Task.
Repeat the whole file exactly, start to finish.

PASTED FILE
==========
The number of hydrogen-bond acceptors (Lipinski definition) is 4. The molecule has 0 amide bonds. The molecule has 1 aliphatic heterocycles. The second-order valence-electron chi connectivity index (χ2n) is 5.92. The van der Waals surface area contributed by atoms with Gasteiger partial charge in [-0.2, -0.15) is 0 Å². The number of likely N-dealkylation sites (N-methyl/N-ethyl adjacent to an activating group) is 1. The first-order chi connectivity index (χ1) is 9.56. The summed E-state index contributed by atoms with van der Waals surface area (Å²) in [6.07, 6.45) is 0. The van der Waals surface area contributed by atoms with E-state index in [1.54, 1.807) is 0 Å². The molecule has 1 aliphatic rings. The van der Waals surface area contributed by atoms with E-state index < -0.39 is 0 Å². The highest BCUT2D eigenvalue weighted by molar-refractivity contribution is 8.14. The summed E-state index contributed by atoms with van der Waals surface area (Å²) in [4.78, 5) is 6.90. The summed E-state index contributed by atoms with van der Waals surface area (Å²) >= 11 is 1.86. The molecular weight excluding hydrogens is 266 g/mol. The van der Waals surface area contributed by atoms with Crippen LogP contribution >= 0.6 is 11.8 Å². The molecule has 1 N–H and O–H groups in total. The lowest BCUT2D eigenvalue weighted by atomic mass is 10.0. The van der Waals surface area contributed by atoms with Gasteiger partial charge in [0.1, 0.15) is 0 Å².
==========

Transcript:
The number of hydrogen-bond acceptors (Lipinski definition) is 4. The molecule has 0 amide bonds. The molecule has 1 aliphatic heterocycles. The second-order valence-electron chi connectivity index (χ2n) is 5.92. The van der Waals surface area contributed by atoms with Gasteiger partial charge in [-0.2, -0.15) is 0 Å². The number of likely N-dealkylation sites (N-methyl/N-ethyl adjacent to an activating group) is 1. The first-order chi connectivity index (χ1) is 9.56. The summed E-state index contributed by atoms with van der Waals surface area (Å²) in [6.07, 6.45) is 0. The van der Waals surface area contributed by atoms with E-state index in [1.54, 1.807) is 0 Å². The molecule has 1 aliphatic rings. The van der Waals surface area contributed by atoms with E-state index < -0.39 is 0 Å². The highest BCUT2D eigenvalue weighted by molar-refractivity contribution is 8.14. The summed E-state index contributed by atoms with van der Waals surface area (Å²) in [4.78, 5) is 6.90. The summed E-state index contributed by atoms with van der Waals surface area (Å²) >= 11 is 1.86. The molecular weight excluding hydrogens is 266 g/mol. The van der Waals surface area contributed by atoms with Crippen LogP contribution >= 0.6 is 11.8 Å². The molecule has 1 N–H and O–H groups in total. The lowest BCUT2D eigenvalue weighted by atomic mass is 10.0. The van der Waals surface area contributed by atoms with Gasteiger partial charge in [0.1, 0.15) is 0 Å².